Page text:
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|When the low-carb hype doesn't add up||11/21/18|
|Vitamin D supplements don't prevent cancer or heart disease||11/14/18|
|Breakfast may not be as important as previously thought||11/07/18|
|Legumes may help prevent diabetes||10/31/18|
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|Corn oil better for cholesterol than coconut oil||10/17/18|
|The right fats help reduce age-related weight gain||10/10/18|
|Red meat in a Mediterranean-style Diet||10/03/18|
|Portion size and consumption, healthy foods edition||09/26/18|
|'Resistant starch' does not improve glycemic control||09/19/18|
|Live more robustly in later life with a Mediterranean Diet||09/12/18|
|Beverages vs. food: the source of sugar matters||09/05/18|
|All Health and Nutrition Bites|
Eating more CAN mean weighing less!
Weight management is a simple mathematical formula: calories in must equal calories out. The simplest advice for weight loss, then, is to eat less. Easy for some people, but for most people simply eating less means feeling hungry and dissatisfied, especially when large portions of high-calorie foods are so widely available.
Weighing In: Body Mass Index as a Guide to Your Health
In a recent News Bite I discussed the importance of different types of research studies. Prospective studies are especially important because research that is designed to follow people over time is more accurate than the retrospective study where participants are asked to recall diet histories.
How many calories should I be eating?
"Just what the heck is a calorie and what do I do with it?!" I hear this a lot from my patients and knowing the answer is the basis for success in eating well and losing weight.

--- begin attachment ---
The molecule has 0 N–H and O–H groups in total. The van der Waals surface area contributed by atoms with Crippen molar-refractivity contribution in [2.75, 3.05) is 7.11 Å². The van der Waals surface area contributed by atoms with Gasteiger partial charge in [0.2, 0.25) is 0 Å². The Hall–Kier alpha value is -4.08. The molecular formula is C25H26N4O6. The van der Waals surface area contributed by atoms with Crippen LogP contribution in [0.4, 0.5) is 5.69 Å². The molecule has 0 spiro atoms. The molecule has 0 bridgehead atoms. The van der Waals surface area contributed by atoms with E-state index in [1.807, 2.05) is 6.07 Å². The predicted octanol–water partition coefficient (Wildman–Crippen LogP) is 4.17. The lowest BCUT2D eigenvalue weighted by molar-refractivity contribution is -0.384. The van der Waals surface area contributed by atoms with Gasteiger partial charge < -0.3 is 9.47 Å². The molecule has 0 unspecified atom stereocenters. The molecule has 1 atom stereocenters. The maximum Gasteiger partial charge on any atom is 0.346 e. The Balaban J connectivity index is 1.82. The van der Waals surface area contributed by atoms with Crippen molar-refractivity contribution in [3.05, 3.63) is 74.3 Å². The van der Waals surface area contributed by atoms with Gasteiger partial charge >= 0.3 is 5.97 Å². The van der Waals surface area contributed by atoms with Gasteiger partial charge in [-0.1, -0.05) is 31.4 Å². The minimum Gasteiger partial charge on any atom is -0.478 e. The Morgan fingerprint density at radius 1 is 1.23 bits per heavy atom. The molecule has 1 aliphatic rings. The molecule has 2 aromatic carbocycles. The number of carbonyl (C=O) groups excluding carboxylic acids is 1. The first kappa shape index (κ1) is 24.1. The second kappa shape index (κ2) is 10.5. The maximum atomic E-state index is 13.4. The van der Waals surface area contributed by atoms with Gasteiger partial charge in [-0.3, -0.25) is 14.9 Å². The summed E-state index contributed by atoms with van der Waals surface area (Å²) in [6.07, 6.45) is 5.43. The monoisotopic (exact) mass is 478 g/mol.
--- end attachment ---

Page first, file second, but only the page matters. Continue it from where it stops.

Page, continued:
It's not easy to lose weight and keep it off, and there's no shortage of advice on how to do it. One frequently-mentioned strategy is to weigh yourself regularly. Like a lot of weight-loss strategies, however, these recommendations for regular weigh-ins are mostly based on anecdotal evidence - not scientific study.
Researchers at the University of Minnesota and the Minneapolis Heart Institute Foundation rounded up the results of 12 studies that incorporated weigh-ins into the studied weight loss or weight maintenance strategies (Int J Beh Nut Phys Act 2008, 5:54). Four of those studies included women exclusively, while seven had both men and women and just one included only men. The average Body Mass Index (BMI) reported for all of the studies put all of the participants in the obese weight range (BMI of 30 or more). Half of the studies were focused on maintaining the participants' previous weight loss, while the other half focused on the participants' attempts to lose weight.
The studies focusing on maintaining weight showed a strong relationship between regular self-weighing and maintaining one's weight. Compared to the number of people who regained some of the weight they lost, those who weighed themselves weekly were more likely to maintain their weight. Those who weighed themselves daily were even more likely to maintain their weight loss. In fact, one study found that two years after weight loss, those participants who weighed themselves daily weighed almost 2 BMI units (about 12 to 18 pounds) less than those who said that they didn't weigh themselves at all.
In those studies focused on losing weight, one study found that those people who weighed themselves every day lost about 1 BMI unit more than those who weighed themeselves once per week – and almost 3 BMI units (between 18 and 27 pounds) more than those who did not weigh themselves at all. Other studies had similar results, with those who weighed themselves more frequently losing more weight than those who did not weigh themselves as often.
That said, yet other studies had conflicting results. One study found no advantage to weighing oneself, while another, which called for weighing oneself 4 times per day, showed that its participants lost twice as much weight over a two-year period as those who did not weigh themselves.
Almost all of the studies used for this report were flawed in some way, which reduces the strength of the results. They could have been larger, or designed better, or the participants' weight measured on a standardized scale instead of relying on the subject's own reporting of their weight. Despite those flaws, however, it does seem that weighing oneself at least once a week may help you either lose weight or maintain your previous weight loss.
First posted: January 7, 2009